WASHINGTON — The Senate voted 74 to 22 on Wednesday to approve a two-year, $109 billion highway reauthorization bill that would increase the limit for bank-qualified bonds to $30 million from $10 million.

The bill also would prohibit private-activity bonds from being used for certain toll roads already financed under public-private partnership contracts. But a continuing impasse in the House means lawmakers still have a long road to navigate before producing the first long-term surface transportation legislation since the last one expired on Sept. 30, 2009.

The bill, sponsored by Sens. Barbara Boxer, D-Calif. and James Inhofe, R-Okla., had been held up on the floor for more than a month as Republicans and Democrats debated amendments, many of which were not transportation-related.

Senate Majority Leader Harry Reid, D-Nev., and Minority Leader Mitch McConnell, R-Ky., eventually reached an agreement that allowed the amendment process to go forward and led to the ultimate passage of the bill. Most of the unrelated amendments failed, due to an agreement between the leaders that they would require 60 votes to gain approval.

Boxer added a provision from the Senate Finance Committee that would allow banks to deduct 80% of the cost of buying and carrying tax-exempt bonds sold by issuers whose annual issuance is $30 million or less. The provision would take effect between June 2012 and July 2013. It would also allow the limit to be applied on a borrower-by-borrower basis in conduit deals.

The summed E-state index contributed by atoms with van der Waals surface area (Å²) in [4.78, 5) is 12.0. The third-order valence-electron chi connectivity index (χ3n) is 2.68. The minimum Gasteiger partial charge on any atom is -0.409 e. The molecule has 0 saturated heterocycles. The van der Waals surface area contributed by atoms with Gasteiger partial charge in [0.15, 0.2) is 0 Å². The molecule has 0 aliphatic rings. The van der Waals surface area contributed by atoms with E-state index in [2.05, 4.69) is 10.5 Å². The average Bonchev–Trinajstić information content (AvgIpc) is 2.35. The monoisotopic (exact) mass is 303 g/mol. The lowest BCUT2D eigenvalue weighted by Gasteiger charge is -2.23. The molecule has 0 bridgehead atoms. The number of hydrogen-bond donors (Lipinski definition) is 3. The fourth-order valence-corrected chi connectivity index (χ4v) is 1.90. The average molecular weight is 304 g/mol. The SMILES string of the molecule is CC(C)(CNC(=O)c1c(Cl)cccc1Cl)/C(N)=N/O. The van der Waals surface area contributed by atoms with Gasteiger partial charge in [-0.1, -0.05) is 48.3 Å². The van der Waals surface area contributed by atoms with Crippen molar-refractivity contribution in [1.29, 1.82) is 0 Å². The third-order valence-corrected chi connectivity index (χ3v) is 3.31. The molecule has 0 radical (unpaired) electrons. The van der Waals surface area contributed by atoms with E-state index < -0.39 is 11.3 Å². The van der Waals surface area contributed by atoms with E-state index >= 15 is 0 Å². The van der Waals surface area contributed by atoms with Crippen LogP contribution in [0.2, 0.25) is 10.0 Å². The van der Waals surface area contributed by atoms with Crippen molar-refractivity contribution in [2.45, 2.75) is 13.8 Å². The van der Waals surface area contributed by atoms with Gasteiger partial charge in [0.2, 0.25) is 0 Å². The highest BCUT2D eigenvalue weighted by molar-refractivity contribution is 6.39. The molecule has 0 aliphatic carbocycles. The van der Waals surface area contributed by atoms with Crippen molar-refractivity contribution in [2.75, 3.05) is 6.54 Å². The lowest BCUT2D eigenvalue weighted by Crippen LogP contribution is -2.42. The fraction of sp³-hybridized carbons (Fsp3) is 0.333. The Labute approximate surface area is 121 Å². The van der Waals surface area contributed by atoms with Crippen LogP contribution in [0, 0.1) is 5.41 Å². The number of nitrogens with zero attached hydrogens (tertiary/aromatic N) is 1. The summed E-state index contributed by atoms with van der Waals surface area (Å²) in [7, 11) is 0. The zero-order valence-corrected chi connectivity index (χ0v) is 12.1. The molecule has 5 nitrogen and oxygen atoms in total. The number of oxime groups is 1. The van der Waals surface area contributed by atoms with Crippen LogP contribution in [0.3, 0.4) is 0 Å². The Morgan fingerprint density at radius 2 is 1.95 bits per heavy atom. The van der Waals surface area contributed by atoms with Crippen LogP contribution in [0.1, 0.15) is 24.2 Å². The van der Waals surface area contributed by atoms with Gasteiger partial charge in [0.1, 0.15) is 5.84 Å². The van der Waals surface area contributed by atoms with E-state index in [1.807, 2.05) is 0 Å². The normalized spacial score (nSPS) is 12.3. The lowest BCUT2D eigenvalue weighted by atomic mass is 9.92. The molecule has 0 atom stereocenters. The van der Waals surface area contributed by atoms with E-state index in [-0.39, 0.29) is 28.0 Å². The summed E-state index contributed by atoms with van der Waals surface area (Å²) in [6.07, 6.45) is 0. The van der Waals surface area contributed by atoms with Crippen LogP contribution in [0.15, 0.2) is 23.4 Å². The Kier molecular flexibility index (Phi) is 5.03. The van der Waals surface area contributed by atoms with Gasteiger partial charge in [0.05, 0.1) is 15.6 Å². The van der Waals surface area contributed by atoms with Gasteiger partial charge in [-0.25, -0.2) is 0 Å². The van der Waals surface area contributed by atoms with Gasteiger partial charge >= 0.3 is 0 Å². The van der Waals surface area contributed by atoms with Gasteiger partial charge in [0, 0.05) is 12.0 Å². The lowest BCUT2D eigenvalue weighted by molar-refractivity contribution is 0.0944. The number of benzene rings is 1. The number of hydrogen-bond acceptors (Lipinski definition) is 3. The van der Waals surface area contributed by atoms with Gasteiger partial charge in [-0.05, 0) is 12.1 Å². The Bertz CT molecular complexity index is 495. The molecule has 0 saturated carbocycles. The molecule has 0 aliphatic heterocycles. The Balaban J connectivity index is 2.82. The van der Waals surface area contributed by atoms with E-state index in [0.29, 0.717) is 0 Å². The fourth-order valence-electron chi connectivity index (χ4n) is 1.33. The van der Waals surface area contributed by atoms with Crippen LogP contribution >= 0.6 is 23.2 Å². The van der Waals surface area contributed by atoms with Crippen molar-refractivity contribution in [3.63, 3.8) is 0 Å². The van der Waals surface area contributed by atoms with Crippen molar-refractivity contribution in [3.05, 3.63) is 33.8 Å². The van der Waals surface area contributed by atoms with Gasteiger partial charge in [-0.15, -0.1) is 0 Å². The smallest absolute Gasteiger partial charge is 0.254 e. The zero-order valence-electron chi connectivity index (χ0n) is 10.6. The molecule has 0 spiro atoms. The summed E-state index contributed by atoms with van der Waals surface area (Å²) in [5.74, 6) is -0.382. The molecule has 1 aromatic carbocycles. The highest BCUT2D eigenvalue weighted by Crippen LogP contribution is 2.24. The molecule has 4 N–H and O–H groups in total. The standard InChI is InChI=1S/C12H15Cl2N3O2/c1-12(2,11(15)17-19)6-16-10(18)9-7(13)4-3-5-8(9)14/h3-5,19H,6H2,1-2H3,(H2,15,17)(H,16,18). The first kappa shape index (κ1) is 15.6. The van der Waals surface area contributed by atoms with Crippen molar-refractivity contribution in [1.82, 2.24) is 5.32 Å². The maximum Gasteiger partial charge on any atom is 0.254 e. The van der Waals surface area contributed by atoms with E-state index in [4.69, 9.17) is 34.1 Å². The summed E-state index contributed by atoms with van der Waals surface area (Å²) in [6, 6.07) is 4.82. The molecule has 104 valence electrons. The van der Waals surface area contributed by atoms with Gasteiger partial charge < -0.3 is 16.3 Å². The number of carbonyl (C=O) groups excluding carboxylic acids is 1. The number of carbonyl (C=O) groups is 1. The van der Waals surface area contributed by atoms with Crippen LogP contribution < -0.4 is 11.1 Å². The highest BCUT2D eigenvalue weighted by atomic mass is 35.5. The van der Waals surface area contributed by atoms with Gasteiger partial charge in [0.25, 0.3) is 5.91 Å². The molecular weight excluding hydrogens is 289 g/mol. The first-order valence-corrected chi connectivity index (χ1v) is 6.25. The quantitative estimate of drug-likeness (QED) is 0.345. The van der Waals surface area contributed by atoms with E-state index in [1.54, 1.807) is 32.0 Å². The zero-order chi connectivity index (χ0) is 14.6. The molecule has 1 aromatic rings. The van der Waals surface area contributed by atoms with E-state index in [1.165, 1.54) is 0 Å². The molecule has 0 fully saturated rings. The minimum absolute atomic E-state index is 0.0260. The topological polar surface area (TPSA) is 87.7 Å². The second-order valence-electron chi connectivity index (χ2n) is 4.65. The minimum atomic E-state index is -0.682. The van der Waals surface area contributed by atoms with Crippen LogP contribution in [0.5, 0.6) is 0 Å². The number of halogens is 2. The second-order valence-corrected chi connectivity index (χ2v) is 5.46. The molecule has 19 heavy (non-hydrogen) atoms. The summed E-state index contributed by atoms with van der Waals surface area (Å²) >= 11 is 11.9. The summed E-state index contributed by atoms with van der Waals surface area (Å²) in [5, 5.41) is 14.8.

“We’re delighted that it’s in there,” said Charles Samuels, a member of Mintz, Levin, Cohn, Ferris, Glovsky and Popeo PC. “Our goal is to make it permanent.”

Susan Gaffney, director of the Government Finance Officers Association’s federal liaison center, said GFOA has been pushing for the increase “literally for decades” and hopes the House will eventually approve it.

Some transportation-related amendments sparked sharp divides and close votes, such as one by Sen. Jeff Bingaman, D-N.M., to deny private-activity bond financing to certain P3s. That amendment would prevent PAB financing for so-called brownfield concessions, which are dilapidated infrastructure systems, including toll roads leased by private companies.

“We’ve had some scuffles along the way, but that’s what the Senate is all about,” Reid said.

“To navigate this bill was really difficult,” Boxer said.

Despite the measure’s easy passage, legislators have a long way to go before reaching agreement on a first multi-year bill. The Republican-controlled House rolled out a five-year, $260 billion bill sponsored by House Transportation Committee chairman John Mica, R-Fla., to great fanfare last month, but proposals eliminating dedicated transit funding and providing for more domestic oil drilling drew strong opposition. House Speaker John Boehner, R-Ohio, has said Republicans will either push forward with a slightly revised version of Mica’s bill, or possibly take up the Senate bill.

Either way, the fast-approaching March 31 expiration of the current law means a short-term extension is near-certain. A House staffer said time constraints would make passing a bill in the next two weeks problematic even if the House took up the Senate bill as is. Failure to pass either an extension or a long-term bill would cut off federal money to projects nationwide and cost the government millions or billions of dollars in lost gas tax revenue.

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